Cablegate: Proposed Sri Lanka 2006 Budget Dead On Arrival
This record is a partial extract of the original cable. The full text of the original cable is not available.
UNCLAS SECTION 01 OF 02 COLOMBO 001935
DEPT FOR SA/INS:CSIM; PLEASE PASS TO TREASURY:C.CARNES;
COMMERCE:A STERN; USTR:J. ROSENBAUM; MCC:S. GROFF, D.
NASSIRY, E. BURKE
E.O. 12958: N/A
TAGS: ECON ETRD EFIN CE ECONOMICS
SUBJECT: PROPOSED SRI LANKA 2006 BUDGET DEAD ON ARRIVAL
1. (SBU) Summary: Finance Minister Sarath Amunugama
(Amunugama) presented a 2006 budget proposal of the current
Government of Sri Lanka (GSL) to a less-than-packed
Parliament on November 8, just 10 days before presidential
elections. The main opposition United National Party (UNP)
and its allied parties boycotted the presentation, describing
it as a political gimmick and a hoax. Amunugama spoke of a
budget to take the Sri Lankan economy towards a 6 to 8
percent growth path over the next 3 to 5 years, while still
giving a little to pensioners, public servants, agricultural
workers, but not much for business. The current government
promised increased pensions, government salaries and
subsidies, along with adjustments to numerous taxes. In a
wise move (should it occur), the fuel subsidy that has cost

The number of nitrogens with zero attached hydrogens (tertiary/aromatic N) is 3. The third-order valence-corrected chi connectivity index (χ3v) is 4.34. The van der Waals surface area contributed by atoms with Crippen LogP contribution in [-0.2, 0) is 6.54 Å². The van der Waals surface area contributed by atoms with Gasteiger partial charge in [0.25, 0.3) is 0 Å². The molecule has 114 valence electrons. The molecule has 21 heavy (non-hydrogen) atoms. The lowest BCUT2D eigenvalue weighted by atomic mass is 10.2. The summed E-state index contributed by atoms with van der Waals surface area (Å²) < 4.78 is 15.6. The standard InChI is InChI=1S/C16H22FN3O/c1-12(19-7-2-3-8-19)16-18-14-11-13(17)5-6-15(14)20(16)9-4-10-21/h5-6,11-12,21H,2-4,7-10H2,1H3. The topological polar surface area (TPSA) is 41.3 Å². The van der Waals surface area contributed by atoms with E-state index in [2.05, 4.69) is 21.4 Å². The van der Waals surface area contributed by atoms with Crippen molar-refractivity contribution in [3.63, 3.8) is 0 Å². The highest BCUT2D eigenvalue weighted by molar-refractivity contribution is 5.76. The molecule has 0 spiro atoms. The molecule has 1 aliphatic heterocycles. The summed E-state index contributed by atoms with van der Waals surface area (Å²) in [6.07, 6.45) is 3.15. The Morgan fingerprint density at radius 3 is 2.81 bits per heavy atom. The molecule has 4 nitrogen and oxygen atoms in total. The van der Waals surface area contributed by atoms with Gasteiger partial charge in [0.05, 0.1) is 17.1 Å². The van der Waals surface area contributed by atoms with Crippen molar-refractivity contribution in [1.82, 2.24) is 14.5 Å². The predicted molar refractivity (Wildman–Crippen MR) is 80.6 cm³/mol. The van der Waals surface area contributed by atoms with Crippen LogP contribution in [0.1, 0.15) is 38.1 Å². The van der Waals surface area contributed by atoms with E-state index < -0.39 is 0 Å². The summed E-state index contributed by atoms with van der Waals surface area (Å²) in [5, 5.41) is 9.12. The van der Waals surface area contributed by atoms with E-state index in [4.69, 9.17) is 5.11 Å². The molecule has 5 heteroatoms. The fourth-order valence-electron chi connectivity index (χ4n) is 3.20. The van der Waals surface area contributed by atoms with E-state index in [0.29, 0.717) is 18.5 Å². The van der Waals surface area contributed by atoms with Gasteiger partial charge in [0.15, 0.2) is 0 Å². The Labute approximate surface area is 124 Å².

the GSL enormously would be significantly reduced.
Nevertheless, this budget will never be debated in
Parliament, and Sri Lanka will endure the presentation of a
new budget proposal sometime following next week's elections.
SIGNIFICANT INCREASE IN REVENUE AND SPENDING ANTICIPATED
2. (U) Under the proposed budget, total projected revenue
would be Rs. 477 billion ($4.77 billion) with total
expenditures of Rs. 671 billion ($6.71 billion), excluding
post-tsunami reconstruction expenses. Amunugama said that
the budget would increase GSL revenue by Rs. 33.5 billion
($335 million), of which Rs. 17.8 billion ($178 million)
would be used for salary increases, pension increases,
community development program allowances and welfare
increases. New revenue proposals introduced were expected to
raise Rs. 25 billion ($250 million) over an above the printed
3. (U) Extolling the government,s ability to capture more
tax in 2005 -- partially due to duties charged tsunami donors
-- the new budget anticipates that revenue will continue
increasing. Tax revenue is expected to increase by 25
percent from Rs. 345.4 billion ($3.45 billion) to Rs. 431.8
billion ($4.32 billion). All forms of revenue collection are